The Hybrid Networking and Documentary Work of AREA Chicago

by Daniel Tucker


This text outlines a methodology for researching localized social movements as a means of analyzing their history, effectiveness, and ability to strategically participate or intervene in politics. I use insights gained from AREA Chicago -- a publication founded in 2005 that has compiled a print/online archive based on interviews with over 300 Chicago activists, cultural producers, and organizers_to offer up a proposal for a broad-based pan-leftist approach that can help avoid classic sectarianism yet still ask challenging questions and produce forward-moving analysis.1

In this essay, I outline AREA Chicago’s long-term and locally situated method of ‘movement mapping’. The text should be relevant to anyone hoping to strategically contribute to the development of a robust and critically reflexive Left movement, Which can advance the absolutely necessary goal of replacing; the logics that govern our lives with systems that promote a long-term healthy balance between living things and the earth, where people have equal access to resources, and where movement is determined not by brute force, but by creative collective process.

AREA Chicago began at a moment when Chicago, in a manner similar to many other places, experienced a break in its typical flurry of social, political, and cultural community organizing. That break may have been characterized by exhaustion due to very hectic, yet largely ineffective, anti-war and economic justice activism of the late l 990s and early 2000s. The source
of this lull was multi-faceted, but to an engaged participant, it was plain to see. At the same time, there were burgeoning networks of people working at the intersections of art, research, education, and activism, in ways that did not fit into the rigidly defined conceptions of community organizing, social justice, and authentic struggle that had characterized previous moments. This hybrid work encompassed organizations such as the Department of Space and Land Reclamation, Pilot TV, non-exploitative collaborations between academics and neighborhood groups, Neighborhood Writing Alliance, Feel Tanks (as opposed to Think Tanks), Mess Halls, Freedom Schools, Social Justice Curriculum Fairs, Chances Dances, Iraq Veterans Against the War (IVAW)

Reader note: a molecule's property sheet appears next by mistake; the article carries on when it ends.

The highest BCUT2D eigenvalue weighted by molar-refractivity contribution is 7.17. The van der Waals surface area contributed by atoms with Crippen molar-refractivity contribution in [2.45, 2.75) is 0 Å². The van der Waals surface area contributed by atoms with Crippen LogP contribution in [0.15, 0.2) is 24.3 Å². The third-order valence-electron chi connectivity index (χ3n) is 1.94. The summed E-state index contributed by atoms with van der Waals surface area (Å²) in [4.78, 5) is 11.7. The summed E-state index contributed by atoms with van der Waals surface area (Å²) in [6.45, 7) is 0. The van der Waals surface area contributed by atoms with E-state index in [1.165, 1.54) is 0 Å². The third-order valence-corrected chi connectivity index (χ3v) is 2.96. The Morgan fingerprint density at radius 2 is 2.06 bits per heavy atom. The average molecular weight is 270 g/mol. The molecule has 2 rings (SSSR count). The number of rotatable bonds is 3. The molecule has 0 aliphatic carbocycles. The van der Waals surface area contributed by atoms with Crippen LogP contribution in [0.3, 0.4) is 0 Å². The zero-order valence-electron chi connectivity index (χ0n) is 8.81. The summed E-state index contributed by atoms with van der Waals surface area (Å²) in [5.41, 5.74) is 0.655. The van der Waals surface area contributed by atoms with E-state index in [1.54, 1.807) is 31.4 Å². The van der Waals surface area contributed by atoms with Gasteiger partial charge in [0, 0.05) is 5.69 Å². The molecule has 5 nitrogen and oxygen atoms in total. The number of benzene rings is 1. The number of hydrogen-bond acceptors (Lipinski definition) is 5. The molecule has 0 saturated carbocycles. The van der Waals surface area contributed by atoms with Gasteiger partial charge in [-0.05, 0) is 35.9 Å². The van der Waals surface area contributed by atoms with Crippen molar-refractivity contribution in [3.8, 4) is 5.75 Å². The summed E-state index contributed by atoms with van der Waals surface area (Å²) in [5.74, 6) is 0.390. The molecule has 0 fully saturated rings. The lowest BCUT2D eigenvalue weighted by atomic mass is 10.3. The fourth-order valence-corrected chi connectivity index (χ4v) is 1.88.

and its Operation First Casualty action, and a plethora of new reading groups and post-sectarian political education projects.

These activities happened parallel to (but often disconnected from) the tried-and-true peace vigils, community arts classes, youth media literacy programs, labor unions, neighborhood coalitions, temporary affinity groups, and other short-lived as well as institutionalized community centers that had previously characterized the city and its social movements. These practices -- new and old, experimental and tested, consistent and temporary -- had to Find each other and build new connections if their work was ever going to amount to something more. Often separated by vast geographic, cultural, and generational divides, these different ways of working needed to both co-exist as well as find common ground. We created AREA Chicago as a device to make visible the disparate practices to one another, to create a common ground, and to critically frame the present moment in a way that would challenge groups to feel compelled to see one another as potential allies in times that require unconventional alliances.

We were inspired by the local work mentioned above, but also by international projects such as What is To Be Done?(Russia), Sarai (India), Colectivo Situaciones (Argentina), What, How and For Whom? (Croatia), Copenhagen Free University(Denmark), the Center for Urban Pedagogy (U.S.), the Right to the City Alliance (U.S.), INCITE! (U.S.), and numerous other regional and international efforts.

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